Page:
Despite the high number of road accidents in India, there is no uniform pan-India scheme that caters to insuring people who travel by bus.

Andhras saddening bus tragedy tells us why travel insurance should be made mandatory
news Transport Thursday, March 02, 2017 - 06:00

On Tuesday, Andhra Pradesh woke up to the news of the Diwakar travels bus accident, which claimed 11 lives and injured over 40 people.

The same night, Chief Minister Chandrababu Naidu announced that the victims of the tragedy covered under the Chandranna Bima Scheme would get Rs 5 lakh compensation. Others who were AP residents but not under the scheme would get Rs 3 lakh, and non-residents of Andhra would be given Rs 2 lakh.

While it is common for governments to announce ex gratia compensation in the face of tragedies like this, the amounts generally tend to vary arbitrarily. A lot depends on the politics of the day and the scale of the tragedy.

Travel insurance on the other hand, ensures that in case of a mishap, the victim and/or their family are liable to claim a certain amount.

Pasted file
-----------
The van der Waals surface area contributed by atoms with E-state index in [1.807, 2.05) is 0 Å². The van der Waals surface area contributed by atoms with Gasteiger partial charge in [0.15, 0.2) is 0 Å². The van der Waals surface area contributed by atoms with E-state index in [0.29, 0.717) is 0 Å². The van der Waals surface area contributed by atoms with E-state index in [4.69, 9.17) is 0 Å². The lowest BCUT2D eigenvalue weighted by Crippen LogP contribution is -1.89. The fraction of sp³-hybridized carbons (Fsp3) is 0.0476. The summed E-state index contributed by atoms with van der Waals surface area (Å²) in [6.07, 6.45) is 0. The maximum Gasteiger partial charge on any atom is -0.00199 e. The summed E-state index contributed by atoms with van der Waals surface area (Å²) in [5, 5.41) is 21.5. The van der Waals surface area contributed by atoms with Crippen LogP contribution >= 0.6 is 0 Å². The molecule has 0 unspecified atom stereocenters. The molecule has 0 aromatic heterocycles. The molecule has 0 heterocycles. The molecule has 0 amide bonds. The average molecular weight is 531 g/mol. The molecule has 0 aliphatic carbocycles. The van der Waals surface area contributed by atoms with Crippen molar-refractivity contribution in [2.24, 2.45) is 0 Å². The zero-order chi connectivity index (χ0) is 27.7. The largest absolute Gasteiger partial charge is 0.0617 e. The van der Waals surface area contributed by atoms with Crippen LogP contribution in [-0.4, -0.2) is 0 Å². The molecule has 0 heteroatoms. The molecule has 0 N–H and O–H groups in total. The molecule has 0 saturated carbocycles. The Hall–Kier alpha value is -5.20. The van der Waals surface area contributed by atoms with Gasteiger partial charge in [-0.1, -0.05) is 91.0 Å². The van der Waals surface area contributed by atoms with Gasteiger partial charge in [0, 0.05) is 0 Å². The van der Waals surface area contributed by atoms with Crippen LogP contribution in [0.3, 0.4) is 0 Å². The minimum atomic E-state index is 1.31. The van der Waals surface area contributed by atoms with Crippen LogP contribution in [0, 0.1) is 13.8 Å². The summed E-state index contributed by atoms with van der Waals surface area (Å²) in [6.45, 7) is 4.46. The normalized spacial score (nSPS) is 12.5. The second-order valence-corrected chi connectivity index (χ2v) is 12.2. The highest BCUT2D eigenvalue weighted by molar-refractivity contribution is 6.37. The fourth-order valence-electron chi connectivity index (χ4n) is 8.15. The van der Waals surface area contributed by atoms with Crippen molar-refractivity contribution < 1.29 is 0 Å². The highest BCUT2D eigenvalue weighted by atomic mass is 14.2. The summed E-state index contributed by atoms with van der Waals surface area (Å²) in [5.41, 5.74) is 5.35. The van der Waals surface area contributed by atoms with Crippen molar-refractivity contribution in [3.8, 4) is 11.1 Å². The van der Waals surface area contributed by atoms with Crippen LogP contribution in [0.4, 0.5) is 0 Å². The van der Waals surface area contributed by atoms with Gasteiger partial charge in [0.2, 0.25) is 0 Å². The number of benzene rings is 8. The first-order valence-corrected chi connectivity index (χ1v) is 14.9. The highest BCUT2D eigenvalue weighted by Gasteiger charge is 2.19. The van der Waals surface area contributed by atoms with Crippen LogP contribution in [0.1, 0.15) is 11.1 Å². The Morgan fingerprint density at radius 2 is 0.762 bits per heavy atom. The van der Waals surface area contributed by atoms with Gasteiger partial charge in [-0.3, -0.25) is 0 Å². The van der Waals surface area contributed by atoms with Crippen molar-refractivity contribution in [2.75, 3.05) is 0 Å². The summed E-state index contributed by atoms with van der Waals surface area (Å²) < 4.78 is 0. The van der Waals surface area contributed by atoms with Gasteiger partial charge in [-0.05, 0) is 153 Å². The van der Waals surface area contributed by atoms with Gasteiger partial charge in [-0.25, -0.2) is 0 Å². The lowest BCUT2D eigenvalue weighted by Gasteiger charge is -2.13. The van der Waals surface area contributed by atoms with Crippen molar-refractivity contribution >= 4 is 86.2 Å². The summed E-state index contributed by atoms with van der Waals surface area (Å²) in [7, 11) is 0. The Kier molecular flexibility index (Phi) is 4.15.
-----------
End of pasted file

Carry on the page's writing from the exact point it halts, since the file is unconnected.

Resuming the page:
For instance, IRCTC announced that from September 2016, passengers could choose to pay a premium of Re 1 on e-tickets (excluding those for suburban trains) and in case of death or permanent total disability due to a mishap, they and their families would be eligible for a compensation of up to Rs 10 lakh.  

The amount would reduce to Rs 7.5 lakh for permanent partial disability, Rs 2 lakh for hospitalisation and Rs 10,000 would be awarded for “transportation of mortal remains in the event of death or injury from a train accident or other 'untoward incident' including terrorist attacks, dacoity, rioting, shoot-out or arson, as well as for short termination, diverted route and Vikalp trains.”

In case of Air India, the state-owned airline, passengers can choose to pay a premium of Rs 150 for similar compensation. India is also a signatory of the Montreal Convention, which details how much compensation Indian passengers are liable to under different circumstances including death and injury.

Road transport, which falls under the concurrent list of Schedule 7 of the Constitution, neither the state governments nor the central government have made any provisions for insurance.

“Their priorities are different on a day to day basis, and ensuring that passengers’ lives are insured on a systemic level doesn’t figure there often,” says Saji Cherian, Director Operations at Save India Foundation, an NGO working on issues of road safety. Saji claims that the compensation announcements are usually knee-jerk reactions by the government.

He points that there are a few central schemes already in place, like Pradhan Mantri Suraksha Bima Yojana, which should be popularised more. The scheme provides a one-year cover (renewable annually) for accidental death and disability on an annual premium of Rs 12. And while the amount can only go up to Rs 2 lakh, it is in addition to any other insurance the individual is covered under.